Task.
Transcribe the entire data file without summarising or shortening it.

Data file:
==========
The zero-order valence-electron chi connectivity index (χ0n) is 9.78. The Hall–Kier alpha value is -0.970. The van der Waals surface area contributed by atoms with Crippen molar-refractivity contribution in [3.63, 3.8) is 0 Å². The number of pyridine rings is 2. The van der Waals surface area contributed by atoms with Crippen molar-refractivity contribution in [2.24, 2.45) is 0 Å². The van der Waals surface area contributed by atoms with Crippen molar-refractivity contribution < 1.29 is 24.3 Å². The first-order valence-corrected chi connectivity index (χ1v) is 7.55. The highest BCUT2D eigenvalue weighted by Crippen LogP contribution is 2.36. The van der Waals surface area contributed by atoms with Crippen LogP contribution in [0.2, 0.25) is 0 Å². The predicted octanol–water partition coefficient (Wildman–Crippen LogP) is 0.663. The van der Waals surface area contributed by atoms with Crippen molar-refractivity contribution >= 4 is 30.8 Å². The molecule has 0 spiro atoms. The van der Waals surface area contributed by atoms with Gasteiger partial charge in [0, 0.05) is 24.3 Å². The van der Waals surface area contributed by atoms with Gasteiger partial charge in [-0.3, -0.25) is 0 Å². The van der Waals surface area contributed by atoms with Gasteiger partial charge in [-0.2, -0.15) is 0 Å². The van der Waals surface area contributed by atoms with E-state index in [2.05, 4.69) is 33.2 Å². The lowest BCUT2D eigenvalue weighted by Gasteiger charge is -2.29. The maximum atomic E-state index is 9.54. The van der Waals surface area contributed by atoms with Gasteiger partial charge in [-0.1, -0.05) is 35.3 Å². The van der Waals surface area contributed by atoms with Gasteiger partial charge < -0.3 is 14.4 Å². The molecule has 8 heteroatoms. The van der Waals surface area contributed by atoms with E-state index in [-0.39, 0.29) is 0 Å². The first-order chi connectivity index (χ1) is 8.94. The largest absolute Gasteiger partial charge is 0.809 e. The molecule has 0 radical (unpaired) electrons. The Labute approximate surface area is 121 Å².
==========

The zero-order valence-electron chi connectivity index (χ0n) is 9.78. The Hall–Kier alpha value is -0.970. The van der Waals surface area contributed by atoms with Crippen molar-refractivity contribution in [3.63, 3.8) is 0 Å². The number of pyridine rings is 2. The van der Waals surface area contributed by atoms with Crippen molar-refractivity contribution in [2.24, 2.45) is 0 Å². The van der Waals surface area contributed by atoms with Crippen molar-refractivity contribution < 1.29 is 24.3 Å². The first-order valence-corrected chi connectivity index (χ1v) is 7.55. The highest BCUT2D eigenvalue weighted by Crippen LogP contribution is 2.36. The van der Waals surface area contributed by atoms with Crippen LogP contribution in [0.2, 0.25) is 0 Å². The predicted octanol–water partition coefficient (Wildman–Crippen LogP) is 0.663. The van der Waals surface area contributed by atoms with Crippen molar-refractivity contribution >= 4 is 30.8 Å². The molecule has 0 spiro atoms. The van der Waals surface area contributed by atoms with Gasteiger partial charge in [0, 0.05) is 24.3 Å². The van der Waals surface area contributed by atoms with Gasteiger partial charge in [-0.3, -0.25) is 0 Å². The van der Waals surface area contributed by atoms with Gasteiger partial charge in [-0.2, -0.15) is 0 Å². The van der Waals surface area contributed by atoms with E-state index in [2.05, 4.69) is 33.2 Å². The lowest BCUT2D eigenvalue weighted by Gasteiger charge is -2.29. The maximum atomic E-state index is 9.54. The van der Waals surface area contributed by atoms with Gasteiger partial charge in [-0.1, -0.05) is 35.3 Å². The van der Waals surface area contributed by atoms with Gasteiger partial charge < -0.3 is 14.4 Å². The molecule has 8 heteroatoms. The van der Waals surface area contributed by atoms with E-state index in [-0.39, 0.29) is 0 Å². The first-order chi connectivity index (χ1) is 8.94. The largest absolute Gasteiger partial charge is 0.809 e. The molecule has 0 radical (unpaired) electrons. The Labute approximate surface area is 121 Å².